Evergrande crisis
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The headquarters of China Evergrande Group in Shenzhen, Guangdong province. Photo: Reuters

Evergrande appeases high-yield onshore investors with partial cash repayment as some local governments bar property-for-debt swap

  • The troubled developer said it has repaid 10 per cent of the principal and interest to investors in so-called wealth management products on Thursday
  • The balance remains in huge uncertainty as some local governments have banned its proposal to swap debt for properties
China Evergrande Group has managed to appease some onshore investors by making a partial repayment on money owed to investors who bought its high-yielding investment products, after failing to redeem them amid a liquidity crunch.
The debt-stricken developer is said to have made the first instalment to mostly retail investors since suspending repayments this month, according to some who spoke to the South China Morning Post on condition of anonymity. They confirmed receiving 10 per cent of what they were due on Thursday.
It was the first repayment on the so-called wealth management products (WMPs) since the most indebted property company in the world halted payments on the instruments on September 8.

“I’ve received the 10 per cent, but I do not think it will last. You never know when the instalment payment will just end quietly and when is the last time you receive it,” said Xi in Shenzhen, who declined to give her last name. She and her husband invested 150,000 yuan (US$23,207) in instruments expiring this month.

The move may allow Evergrande to “kick the can” and assuage angry investors who besieged its Shenzhen office in southern Guangdong province as soon as its crisis became headline news. Founder Hui Ka-yan appears to be speeding up asset sales to repay even bigger creditors at home and abroad to save his empire from collapsing under more than US$305 billion of liabilities.

The developer dispatched its managers across several Chinese cities earlier in the month to cool revolting investors, promising they would receive 10 per cent of their capital – both principal and interest – for all products due by the end of September.

Chinese authorities are keeping watch of the crisis by injecting liquidity in the banking system while seeking to prevent any social unrest. Investors said the first repayment was a good start but no guarantee of further payments due.

“The most disappointing part is that Evergrande has never really talked to us and asked us whether we are happy with their solutions. I will not give up my right to get my money back,” Xi added.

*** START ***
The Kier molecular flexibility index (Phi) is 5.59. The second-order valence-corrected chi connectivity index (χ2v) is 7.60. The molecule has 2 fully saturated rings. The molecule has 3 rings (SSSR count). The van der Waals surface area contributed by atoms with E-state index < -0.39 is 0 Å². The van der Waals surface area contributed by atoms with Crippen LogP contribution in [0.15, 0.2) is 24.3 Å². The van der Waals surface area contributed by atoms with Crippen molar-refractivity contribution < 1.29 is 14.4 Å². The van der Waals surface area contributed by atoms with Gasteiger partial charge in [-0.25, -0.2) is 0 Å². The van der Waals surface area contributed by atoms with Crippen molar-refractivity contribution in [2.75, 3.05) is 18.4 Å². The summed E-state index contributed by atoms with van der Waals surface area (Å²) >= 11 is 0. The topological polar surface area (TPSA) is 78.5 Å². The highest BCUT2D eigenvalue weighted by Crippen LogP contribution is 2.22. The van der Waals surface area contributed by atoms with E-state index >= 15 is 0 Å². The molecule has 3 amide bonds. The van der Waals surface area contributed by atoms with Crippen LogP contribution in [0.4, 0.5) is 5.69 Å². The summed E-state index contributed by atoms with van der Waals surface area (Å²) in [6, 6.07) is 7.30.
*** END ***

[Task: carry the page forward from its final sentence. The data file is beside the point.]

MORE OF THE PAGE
Evergrande Wealth Management and its property unit raised around 200 billion yuan in five years through shell companies, some investors told the Post, citing legal papers handed to the police in September. The firm paused redemptions on more than 40 billion yuan involving almost 200,000 individuals, they added.

The cash raised from the WMPs was channelled into Evergrande’s property unit and its regional subsidiaries, the new-energy vehicle arm of the group and other businesses, they added, citing the police complaint.

Like most shadow-banking investment products, the WMPs are high-risk instrument promising higher returns than bank deposits. For example, the developer sold a 413-day product named Hengjie Muyue promising a 10.5 per cent interest. Some others offered a 9.5 per cent return if the principal amount was above 10 million yuan, according to one brochure seen by the Post.

Amid its liquidity crunch, Evergrande has come up with three repayment options for investors. They can choose instalments, meaning that after the first 10 per cent payment at the end of the first month of maturity, they would receive another 10 per cent every subsequent quarter after the maturity date, until payment is complete.

The second option would allow investors to be paid with Evergrande’s assets – mainly properties and parking spaces. The final option is to swap the payment due for the remaining transaction value of any Evergrande properties bought by the investor or any other homebuyer.

Investors have been complaining about the proposals. The first one, they point out, comes with no guarantee and without interest after the maturity date.

To make matters worse, some local authorities are placing curbs on the implementation of the two other proposals.

In a notice seen by the Post, the Housing and Urban-Rural Development Bureau of Xiangyin county in Hunan province on September 19 prohibited Hunan Jinyun Properties Company – an Evergrande project company – from using its project as payment on any debt held by construction companies or individuals that had not bought any units at the development.

It also ordered Hunan Jinyun to terminate any such agreements already signed.

“[Using] the units at Evergrande Xishang Taohuayuan project for debt payment should be approved by our bureau, otherwise we will not acknowledge it, ” said the housing bureau.

A Xiangyin county government official, who declined to be named, confirmed the notice and the ban. The county had established a working group across several departments to provide guidance on issues relating to Evergrande projects, the official told the Post.

This article appeared in the South China Morning Post print edition as: Evergrande pays out to investors